No it is the SDGOP Establishment who is attacking whistleblowers. Arends turned his back on fellow veterans and their First Amendment rights to anonymously expose the voting records of legislators in regard to veteran issues, so that he can gain brownies points with the SDGOP Establishment who has led South Dakota to next to last when it comes to fighting corruption in government. He not only defends the current governmental system, but he is now one of the SDGOP Establishment's foot soldiers sent out to attack those citizens who would dare hold legislators accountable, which is one of the areas that South Dakota gets and "F". Looks like the SDGOP Establishment is not happy with being the second most corrupt state. They must be looking to be the top dog. And how they are handling the Northern Beef scandal is further proof of that.
And I will end this sad story with what a conservative legislator told me. The SDGOP Establishment advises their legislative memebers not to worry about voting against their constituent wishes, because they won't find out. Now we know the real critieria the SDGOP Establishment uses to decide who gets prosecuted regardless of constitution's First Amendment protection of anonymous whistleblowers.
In a recent new article entitled "Thesis x Antithesis = Synthesis", we instructed you that the Masters of the Illuminati concluded that the Hegelian theory, that "Controlled Conflict Brings About Controlled Change" was the path to achieving the New World Order. Hegel proposed that societies were governed by the following formula:
The existence of one type of government or society, named Thesis, would provoke the appearance of the opposite of that type of government or society, which Hegel named Antithesis.
Thesis and Antithesis would naturally begin to battle one another, since they were exactly opposite systems and, therefore, would see matters differently.
If Thesis and Antithesis battled each other for a long period of time, with neither side annihilating the other, that battling would result in both sides changing to a hybrid system of government and society, which Hegel called Synthesis.
A constant battling, or threat of battling, was the key.
Now, in the early 1800's, the Illuminati faced a problem. They were living in the Thesis system, where governments were either Monarchy or Democracy, economies were Free Enterprise, and religion was Christian.The new Synthesis system they so desperately wanted to achieve, which they called the New World Order, was a government ruled by an absolute dictator, an economy which was Fascist, and a religion that was Occultic, i.e., Satanic. What they were missing was the Antithesis system, which, according to Hegel, was to be exactly opposite Thesis. After waiting for two decades to see if an opposite system would arise naturally, the Illuminati decided to create the Antithesis. In 1848, "a highly select body of secret initiates who called themselves the League of Twelve Just Men of the Illuminati, financed Karl Marx to write the Communist Manifesto" ("The Broken Cross: Hidden Hand In the Vatican", pp.16)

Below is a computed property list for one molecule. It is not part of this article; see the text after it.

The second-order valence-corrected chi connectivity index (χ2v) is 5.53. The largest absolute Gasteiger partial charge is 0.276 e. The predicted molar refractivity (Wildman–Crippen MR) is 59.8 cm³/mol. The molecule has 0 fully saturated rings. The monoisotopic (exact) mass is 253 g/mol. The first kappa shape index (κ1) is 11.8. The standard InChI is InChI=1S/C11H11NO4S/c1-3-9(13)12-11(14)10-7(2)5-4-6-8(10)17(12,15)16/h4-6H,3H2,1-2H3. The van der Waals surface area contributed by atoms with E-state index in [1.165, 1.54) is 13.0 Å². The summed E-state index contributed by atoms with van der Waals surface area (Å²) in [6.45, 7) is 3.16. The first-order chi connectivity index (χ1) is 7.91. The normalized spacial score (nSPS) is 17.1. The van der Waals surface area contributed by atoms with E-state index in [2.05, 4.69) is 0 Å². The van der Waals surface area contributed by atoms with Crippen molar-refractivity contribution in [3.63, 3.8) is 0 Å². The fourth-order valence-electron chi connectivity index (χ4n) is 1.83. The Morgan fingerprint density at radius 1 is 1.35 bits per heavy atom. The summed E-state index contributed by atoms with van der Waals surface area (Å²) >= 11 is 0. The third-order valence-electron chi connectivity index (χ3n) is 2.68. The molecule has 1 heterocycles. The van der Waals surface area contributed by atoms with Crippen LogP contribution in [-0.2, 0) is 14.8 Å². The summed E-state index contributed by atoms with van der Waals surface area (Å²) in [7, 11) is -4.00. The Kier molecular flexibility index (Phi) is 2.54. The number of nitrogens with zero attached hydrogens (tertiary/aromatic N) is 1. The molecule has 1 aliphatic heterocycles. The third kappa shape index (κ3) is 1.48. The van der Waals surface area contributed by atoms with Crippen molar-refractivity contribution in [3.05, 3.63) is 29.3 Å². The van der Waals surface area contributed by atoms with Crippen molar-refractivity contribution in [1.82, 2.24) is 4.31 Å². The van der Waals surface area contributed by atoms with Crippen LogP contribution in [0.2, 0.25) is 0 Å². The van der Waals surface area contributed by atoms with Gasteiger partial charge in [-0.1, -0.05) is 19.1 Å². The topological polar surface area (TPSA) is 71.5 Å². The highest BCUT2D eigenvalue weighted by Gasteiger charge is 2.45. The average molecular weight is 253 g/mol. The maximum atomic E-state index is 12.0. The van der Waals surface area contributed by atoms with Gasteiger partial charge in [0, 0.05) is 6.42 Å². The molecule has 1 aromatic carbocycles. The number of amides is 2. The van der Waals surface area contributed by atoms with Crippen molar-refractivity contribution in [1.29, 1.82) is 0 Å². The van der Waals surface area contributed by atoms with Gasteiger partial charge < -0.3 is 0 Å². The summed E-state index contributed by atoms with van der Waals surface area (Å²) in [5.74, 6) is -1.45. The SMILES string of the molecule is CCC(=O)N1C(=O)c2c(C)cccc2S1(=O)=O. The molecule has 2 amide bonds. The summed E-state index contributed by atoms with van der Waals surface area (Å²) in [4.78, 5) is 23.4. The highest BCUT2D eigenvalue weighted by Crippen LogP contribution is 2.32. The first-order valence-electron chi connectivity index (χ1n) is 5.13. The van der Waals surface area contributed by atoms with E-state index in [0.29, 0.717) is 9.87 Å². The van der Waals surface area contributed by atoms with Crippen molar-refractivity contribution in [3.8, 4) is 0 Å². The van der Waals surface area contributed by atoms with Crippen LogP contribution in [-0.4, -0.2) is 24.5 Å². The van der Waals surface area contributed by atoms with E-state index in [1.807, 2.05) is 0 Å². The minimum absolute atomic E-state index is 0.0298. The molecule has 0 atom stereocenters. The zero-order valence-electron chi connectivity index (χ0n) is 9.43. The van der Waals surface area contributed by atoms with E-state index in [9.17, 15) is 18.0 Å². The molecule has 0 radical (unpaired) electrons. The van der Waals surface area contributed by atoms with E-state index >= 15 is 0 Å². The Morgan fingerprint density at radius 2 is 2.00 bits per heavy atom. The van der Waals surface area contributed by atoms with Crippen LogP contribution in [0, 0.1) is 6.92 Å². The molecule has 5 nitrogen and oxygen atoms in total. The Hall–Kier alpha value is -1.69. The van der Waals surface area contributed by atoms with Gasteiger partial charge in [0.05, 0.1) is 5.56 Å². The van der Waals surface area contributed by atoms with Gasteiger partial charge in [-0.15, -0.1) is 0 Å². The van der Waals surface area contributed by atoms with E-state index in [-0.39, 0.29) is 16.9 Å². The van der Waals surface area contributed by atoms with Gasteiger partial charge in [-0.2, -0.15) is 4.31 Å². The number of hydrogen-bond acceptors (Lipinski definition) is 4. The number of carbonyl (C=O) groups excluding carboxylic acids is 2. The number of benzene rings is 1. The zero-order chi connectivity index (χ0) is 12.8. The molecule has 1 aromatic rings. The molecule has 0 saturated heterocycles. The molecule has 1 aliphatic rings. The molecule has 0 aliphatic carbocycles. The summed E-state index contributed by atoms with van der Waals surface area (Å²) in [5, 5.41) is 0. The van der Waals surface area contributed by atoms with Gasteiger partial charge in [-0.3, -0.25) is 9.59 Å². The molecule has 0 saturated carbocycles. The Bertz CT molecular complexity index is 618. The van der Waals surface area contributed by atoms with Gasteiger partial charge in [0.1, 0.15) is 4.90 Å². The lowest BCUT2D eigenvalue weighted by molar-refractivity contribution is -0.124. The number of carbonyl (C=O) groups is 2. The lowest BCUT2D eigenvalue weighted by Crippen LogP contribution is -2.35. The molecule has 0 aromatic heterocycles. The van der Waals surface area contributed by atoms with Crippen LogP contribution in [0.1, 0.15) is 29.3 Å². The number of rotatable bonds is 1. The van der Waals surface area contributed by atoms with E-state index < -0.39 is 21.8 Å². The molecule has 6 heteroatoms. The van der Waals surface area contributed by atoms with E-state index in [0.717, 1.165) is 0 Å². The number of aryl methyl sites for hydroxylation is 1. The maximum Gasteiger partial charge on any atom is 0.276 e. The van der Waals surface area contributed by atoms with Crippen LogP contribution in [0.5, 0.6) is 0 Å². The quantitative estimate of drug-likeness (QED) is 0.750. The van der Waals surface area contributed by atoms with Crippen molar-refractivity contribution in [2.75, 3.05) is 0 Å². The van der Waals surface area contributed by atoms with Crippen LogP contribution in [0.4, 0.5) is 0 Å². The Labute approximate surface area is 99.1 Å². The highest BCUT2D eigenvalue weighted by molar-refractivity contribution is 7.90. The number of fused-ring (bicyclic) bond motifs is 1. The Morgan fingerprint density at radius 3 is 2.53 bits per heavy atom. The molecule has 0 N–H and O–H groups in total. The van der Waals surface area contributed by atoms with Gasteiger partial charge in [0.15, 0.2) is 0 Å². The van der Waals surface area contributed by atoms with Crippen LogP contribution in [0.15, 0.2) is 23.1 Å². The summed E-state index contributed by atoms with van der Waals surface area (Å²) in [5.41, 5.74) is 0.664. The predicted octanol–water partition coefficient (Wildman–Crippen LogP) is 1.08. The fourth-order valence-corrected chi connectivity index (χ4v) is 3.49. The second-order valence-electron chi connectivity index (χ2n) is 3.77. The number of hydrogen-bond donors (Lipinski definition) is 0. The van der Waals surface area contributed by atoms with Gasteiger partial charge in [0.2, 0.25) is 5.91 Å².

Thus, the Communist Manifesto theoretically created the Antithesis System to the Thesis. Its government was not a democracy or a Monarchy, but was a "Dictatorship of the Proletariat". Its economy was not Free Enterprise -- where private individuals owned both the raw materials and the Means of Production, the factories -- but was communally owned [hence the name, Communism]. Finally, the religion of the Antithesis was Atheistic, which was the exact opposite of Christianity,which starts with a belief in the Triune Godhead.
The only thing now lacking was to select the "lucky" country which was to be the one in which this Communist government was to be established. Evidently, the supernatural, demonic vision given Albert Pike in 1870, was responsible for the Illuminati selecting Russia to be that country. Perhaps the demon who gave Pike the vision knew God's prophecy in Ezekiel 38-39, which foretold of a Russian led invasion of Israel in "the latter days". Or, to put it more succinctly, God's power forced Satan to select Russia to be the recipient of the new Antithesis government, now called Communism!
At this point, I encourage you to reread "Thesis x Antithesis = Synthesis" carefully, because it gives much background material for which I simply do not have the space here to repeat.
Once Russia was Communist, the next phase of the plan was introduced. This phase calls for the threat of conflict between America and Russia, with no side militarily defeating the other. Thus, after World War II, with Russia being built up as a superpower because of World War II aid, the peoples of the world were subjected to one crisis after another between American and Russia. As a result of 40+ years of planned conflict between Thesis (America) and Anti-Thesis (Russia), the time has now come for the planned merger into the new Synthesis, the New World Order.All along, the leaders of Communism have been participants in the Plan to create the New World Order. They have been loyal soldiers to this cause, along with Western Capitalists and Western political leaders. Gorbachev's statement [in NEWS1007] so very clearly reveals the truth of this scenario. The Masters of the Illuminati, working with Western Capitalists, created Communism, and they think they still control it.